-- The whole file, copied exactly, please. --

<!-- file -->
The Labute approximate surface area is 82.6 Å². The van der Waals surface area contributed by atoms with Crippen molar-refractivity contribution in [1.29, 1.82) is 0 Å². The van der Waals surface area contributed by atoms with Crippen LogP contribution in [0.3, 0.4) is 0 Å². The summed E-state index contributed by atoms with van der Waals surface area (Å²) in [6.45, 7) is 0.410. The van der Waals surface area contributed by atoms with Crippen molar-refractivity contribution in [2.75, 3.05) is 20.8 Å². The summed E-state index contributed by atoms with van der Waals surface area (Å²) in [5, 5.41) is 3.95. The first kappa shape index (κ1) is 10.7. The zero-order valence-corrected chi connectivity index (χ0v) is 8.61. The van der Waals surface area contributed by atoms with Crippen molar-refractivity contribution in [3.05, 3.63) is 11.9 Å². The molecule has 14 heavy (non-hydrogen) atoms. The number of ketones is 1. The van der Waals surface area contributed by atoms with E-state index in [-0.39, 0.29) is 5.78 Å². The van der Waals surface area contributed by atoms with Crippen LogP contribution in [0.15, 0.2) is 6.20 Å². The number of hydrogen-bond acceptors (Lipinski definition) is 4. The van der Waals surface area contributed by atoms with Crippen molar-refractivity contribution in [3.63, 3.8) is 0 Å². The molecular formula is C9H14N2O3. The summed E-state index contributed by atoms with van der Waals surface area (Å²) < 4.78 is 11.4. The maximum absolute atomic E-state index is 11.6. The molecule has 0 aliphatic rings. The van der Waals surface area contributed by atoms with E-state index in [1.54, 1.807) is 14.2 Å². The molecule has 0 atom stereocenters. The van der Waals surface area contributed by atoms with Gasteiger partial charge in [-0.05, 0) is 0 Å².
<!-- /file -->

The Labute approximate surface area is 82.6 Å². The van der Waals surface area contributed by atoms with Crippen molar-refractivity contribution in [1.29, 1.82) is 0 Å². The van der Waals surface area contributed by atoms with Crippen LogP contribution in [0.3, 0.4) is 0 Å². The summed E-state index contributed by atoms with van der Waals surface area (Å²) in [6.45, 7) is 0.410. The van der Waals surface area contributed by atoms with Crippen molar-refractivity contribution in [2.75, 3.05) is 20.8 Å². The summed E-state index contributed by atoms with van der Waals surface area (Å²) in [5, 5.41) is 3.95. The first kappa shape index (κ1) is 10.7. The zero-order valence-corrected chi connectivity index (χ0v) is 8.61. The van der Waals surface area contributed by atoms with Crippen molar-refractivity contribution in [3.05, 3.63) is 11.9 Å². The molecule has 14 heavy (non-hydrogen) atoms. The number of ketones is 1. The van der Waals surface area contributed by atoms with E-state index in [-0.39, 0.29) is 5.78 Å². The van der Waals surface area contributed by atoms with Crippen LogP contribution in [0.15, 0.2) is 6.20 Å². The number of hydrogen-bond acceptors (Lipinski definition) is 4. The van der Waals surface area contributed by atoms with Crippen molar-refractivity contribution in [3.63, 3.8) is 0 Å². The molecular formula is C9H14N2O3. The summed E-state index contributed by atoms with van der Waals surface area (Å²) < 4.78 is 11.4. The maximum absolute atomic E-state index is 11.6. The molecule has 0 aliphatic rings. The van der Waals surface area contributed by atoms with E-state index in [1.54, 1.807) is 14.2 Å². The molecule has 0 atom stereocenters. The van der Waals surface area contributed by atoms with Gasteiger partial charge in [-0.05, 0) is 0 Å².